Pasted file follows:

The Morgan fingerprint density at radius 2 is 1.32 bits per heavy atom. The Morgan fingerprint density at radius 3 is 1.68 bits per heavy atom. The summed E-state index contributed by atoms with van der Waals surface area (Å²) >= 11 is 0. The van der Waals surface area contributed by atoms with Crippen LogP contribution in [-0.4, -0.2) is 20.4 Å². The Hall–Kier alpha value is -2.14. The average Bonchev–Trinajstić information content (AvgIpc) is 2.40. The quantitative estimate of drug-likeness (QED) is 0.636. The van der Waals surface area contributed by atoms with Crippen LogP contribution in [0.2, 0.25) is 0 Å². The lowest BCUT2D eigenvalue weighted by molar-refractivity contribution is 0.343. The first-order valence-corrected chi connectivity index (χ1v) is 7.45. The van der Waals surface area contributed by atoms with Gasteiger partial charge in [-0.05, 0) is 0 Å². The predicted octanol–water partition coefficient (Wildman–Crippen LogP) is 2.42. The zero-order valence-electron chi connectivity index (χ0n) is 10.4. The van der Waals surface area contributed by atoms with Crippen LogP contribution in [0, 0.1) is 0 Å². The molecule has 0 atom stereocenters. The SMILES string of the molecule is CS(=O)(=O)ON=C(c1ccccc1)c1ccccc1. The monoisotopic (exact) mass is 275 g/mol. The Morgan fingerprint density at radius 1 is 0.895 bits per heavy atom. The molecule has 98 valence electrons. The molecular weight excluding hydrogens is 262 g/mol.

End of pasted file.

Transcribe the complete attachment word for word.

The Morgan fingerprint density at radius 2 is 1.32 bits per heavy atom. The Morgan fingerprint density at radius 3 is 1.68 bits per heavy atom. The summed E-state index contributed by atoms with van der Waals surface area (Å²) >= 11 is 0. The van der Waals surface area contributed by atoms with Crippen LogP contribution in [-0.4, -0.2) is 20.4 Å². The Hall–Kier alpha value is -2.14. The average Bonchev–Trinajstić information content (AvgIpc) is 2.40. The quantitative estimate of drug-likeness (QED) is 0.636. The van der Waals surface area contributed by atoms with Crippen LogP contribution in [0.2, 0.25) is 0 Å². The lowest BCUT2D eigenvalue weighted by molar-refractivity contribution is 0.343. The first-order valence-corrected chi connectivity index (χ1v) is 7.45. The van der Waals surface area contributed by atoms with Gasteiger partial charge in [-0.05, 0) is 0 Å². The predicted octanol–water partition coefficient (Wildman–Crippen LogP) is 2.42. The zero-order valence-electron chi connectivity index (χ0n) is 10.4. The van der Waals surface area contributed by atoms with Crippen LogP contribution in [0, 0.1) is 0 Å². The molecule has 0 atom stereocenters. The SMILES string of the molecule is CS(=O)(=O)ON=C(c1ccccc1)c1ccccc1. The monoisotopic (exact) mass is 275 g/mol. The Morgan fingerprint density at radius 1 is 0.895 bits per heavy atom. The molecule has 98 valence electrons. The molecular weight excluding hydrogens is 262 g/mol.